The more grooves you have - the narrower the tucks become.
To prevent flattening out, you can reinforce the pintuck with a cord that's hidden by stitching to the underside of the fabric.
Setting up for pintucks
Here we're using a 5 groove foot and a 2mm needle.
The cord shown in the picture below will be automatically stitched to the fabric underside to prevent the tuck from being flattened.
To keep the cord in line with the middle groove on the foot, cut off a little piece from a narrow drinking straw (you only need 1cm or less in length) then line it up with the centre of the pintuck foot and fix in place with a small piece of masking tape. You can now feed the end of the cord through to line up with the foot.
Please note: make sure the cord's diameter is narrow enough to fit between the two needles and that it rides freely in the groove on the foot.
Having marked out the starting point and where you want the tucks to be sewn; position your fabric over the cord and under the foot, then line up your starting point with the foot's centre groove. Check carefully that the cord also lines up inside the foot's centre groove. Let the cord spool rest in your lap and you are now ready to sew your first pintuck.
Once completed, the first pintuck is positioned into the next adjacent groove on the foot. If you want a small gap between each row, leave out one groove, or two grooves if you'd like a slightly wider gap.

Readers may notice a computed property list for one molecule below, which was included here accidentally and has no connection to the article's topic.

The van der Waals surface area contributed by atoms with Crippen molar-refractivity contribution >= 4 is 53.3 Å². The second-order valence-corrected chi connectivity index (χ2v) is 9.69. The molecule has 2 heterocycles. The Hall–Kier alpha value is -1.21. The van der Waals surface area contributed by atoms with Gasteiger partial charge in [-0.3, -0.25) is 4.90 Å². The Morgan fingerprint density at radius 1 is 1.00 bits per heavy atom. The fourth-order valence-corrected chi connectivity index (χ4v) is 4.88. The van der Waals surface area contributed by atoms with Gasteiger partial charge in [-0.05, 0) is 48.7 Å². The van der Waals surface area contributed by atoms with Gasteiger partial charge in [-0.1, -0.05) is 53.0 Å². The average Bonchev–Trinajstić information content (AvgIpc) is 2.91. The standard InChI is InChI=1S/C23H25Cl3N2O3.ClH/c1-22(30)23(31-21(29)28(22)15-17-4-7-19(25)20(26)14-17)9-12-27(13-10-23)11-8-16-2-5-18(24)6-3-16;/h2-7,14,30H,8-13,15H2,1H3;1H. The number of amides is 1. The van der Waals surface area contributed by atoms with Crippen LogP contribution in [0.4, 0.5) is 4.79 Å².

The clever bit is the way the first pintuck will keep your next one perfectly in line as you sew along. You can carry on making as many tucks as you wish - just keep positioning the last tuck you've sewn into the required groove.
Here we can see how rows of pintucks have added a new dimension to this lightweight cotton print fabric.
Wing Needles (also referred to as Hem Stitch needles)
These have a blade on both sides of the needle that will cut a small slit into the fabric as the stitch is formed producing an intricate hem stitch effect.
They work best with most lightweight, woven fabrics such as: cotton lawn, handkerchief linens, lightweight poly cottons, etc.
Single Wing or Twin Wing?…
Sews a normal straight stitch producing a slit at both ends of the stitch formation. However, it can also be used with your machine's zigzag and deco stitches.
In this picture we show examples of what can be achieved with a single wing when used with an ordinary straight stitch or if you use some of the deco stitches.
If you use the deco stitches, make sure you reduce the stitch width so that the needle doesn't catch the edge of the presser foot.
From top to bottom. Top: using a deco hem stitch. Middle: plain straight stitch. Bottom: Tripple Straight Stitch (also known as stretch stitch)
Works in the same way as a regular twin needle.
The left side needle has the blades on either side together with an additional normal needle 2.5mm adjacent.
You can only use the twin wing needle for straight stitching.
Here we see how added detail has been applied to the hem on this poly cotton print when sewn with the twin wing needle.